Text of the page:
Inspiration for this post: this tweet.
So I’ve written before about being a woman in math, and this will not be my last post on the subject either. First, some background. One really, really awesome thing about my field (geometric group theory) is its webpage. Some time ago, a great professor at UCSB made this website which includes a list of all active geometric group theorists in the world (self-reported), a list of all departments in the world with said people, lists of publishers and interesting links/software, and most importantly for me, a list of all conferences in the area.
Long aside: said professor once gave me some great advice which I have since forgotten/warped in my memory to mean: do what you want to do. This is probably not what he said, but he did use this amazing website as an example: at the time, people said that making the site was a waste of his time, and now its a treasured resource for researchers around the world. Everyone in GGT knows this site (because they or their advisor is on it!) So that’s part of the reason I have this blog, and started that women in math conference- it’s maybe a “waste” of my time, but it’s something I want to do and now people are starting to know me for it. At both the Cornell and the MSRI programs I went to these past two months, a graduate student has come up to me and told me she reads my blog, so yay! I love you, readers! Also, side note in this aside: the video lectures from the summer graduate school in geometric group theory are already posted (in the schedule part of this link), so if you like videos and GGT I’d recommend them. Lots of first and second year graduate students in the audience, so they’re relatively approachable.
Back to topic: I went through the list of conferences that had occurred so far this year and “ran some numbers,” by which I mean I divided. I did this because I noticed that at the past few conferences I’ve attended, there seem to be disproportionately many female speakers (in a good way). For instance, at this summer school I counted 12/60 female students (though later someone said there are 14 of us so don’t rely on my counting) and 1/4 female speakers. But the numbers at that level are so low that the data is essentially meaningless: 25% vs. 20% isn’t that meaningful when the other choices are 0, 50, 75, or 100% female speakers. But if you collect enough data, it probably becomes meaningful. See my table below.*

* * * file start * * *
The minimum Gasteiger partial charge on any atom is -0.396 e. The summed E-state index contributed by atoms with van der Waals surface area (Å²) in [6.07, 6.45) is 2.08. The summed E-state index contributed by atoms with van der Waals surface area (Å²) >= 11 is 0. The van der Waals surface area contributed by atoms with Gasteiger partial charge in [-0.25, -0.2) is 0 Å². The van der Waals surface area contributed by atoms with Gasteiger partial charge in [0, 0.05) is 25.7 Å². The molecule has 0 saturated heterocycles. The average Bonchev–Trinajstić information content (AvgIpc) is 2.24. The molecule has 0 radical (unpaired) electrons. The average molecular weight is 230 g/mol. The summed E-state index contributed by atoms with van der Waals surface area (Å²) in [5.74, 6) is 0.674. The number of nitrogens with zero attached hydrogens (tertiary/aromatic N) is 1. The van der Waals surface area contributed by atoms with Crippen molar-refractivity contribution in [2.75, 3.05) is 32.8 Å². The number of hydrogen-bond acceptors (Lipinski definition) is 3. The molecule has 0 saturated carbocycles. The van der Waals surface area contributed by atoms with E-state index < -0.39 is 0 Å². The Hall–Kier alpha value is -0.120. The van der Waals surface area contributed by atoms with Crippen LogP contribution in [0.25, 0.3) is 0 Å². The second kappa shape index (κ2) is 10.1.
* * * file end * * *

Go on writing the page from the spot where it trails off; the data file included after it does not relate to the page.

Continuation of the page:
If I were a sociologist or ethnographer, I would do this for all the conferences and interview a random sample of attendees and organizers in order to come to some data-backed conclusions about the phenomena here. I’m not, so I’ll just make some guesses. It looks like American conferences artificially inject more gender diversity into their invited speakers lists, while foreign ones don’t (YGGT in Spa a notable exception). I’d also guess that conferences that target graduate students have more women speakers than conferences that don’t.
Three things that support my “artificial diversity” theory: to attend an MSRI summer school, graduate students are nominated by their schools. Schools can nominate two students, and a third if she is a woman or an underrepresented minority. The NSF, which is a huge source of funding for American conferences, is really into “Broadening Participation”, which means including participants who are women, African-American, Native American, Hispanic, or disabled. And, as seen in table above, the percentage of female domestic speakers is twice that of foreign speakers.
I think this is great! It’s much easier to do something if you see someone who looks like you/has gone through similar struggles doing so.
A response to myself from a few years ago, when I felt feelings about the burden of representing all women at a table full of men: I felt bad recently for wanting to ask a Hispanic female graduate student what she thought about increasing numbers of Hispanic women in math, because I thought I was placing this exact burden on her. I was expecting her to speak for all Hispanic women. But another graduate student solved this conundrum for me- her experience is invaluable in trying to understand the plight of her demographic, but we shouldn’t be too hasty to generalize from it. And more importantly, someone needs to ask these questions. My discomfort is relatively stupid and small compared to the issue at hand- we should try to solve these problems together and respectfully, but there’s bound to be missteps along the way, and that’s OK.
I don’t have solutions, and I’ve barely stated the problem or why we should care about it, but at least I’m trying to ask questions.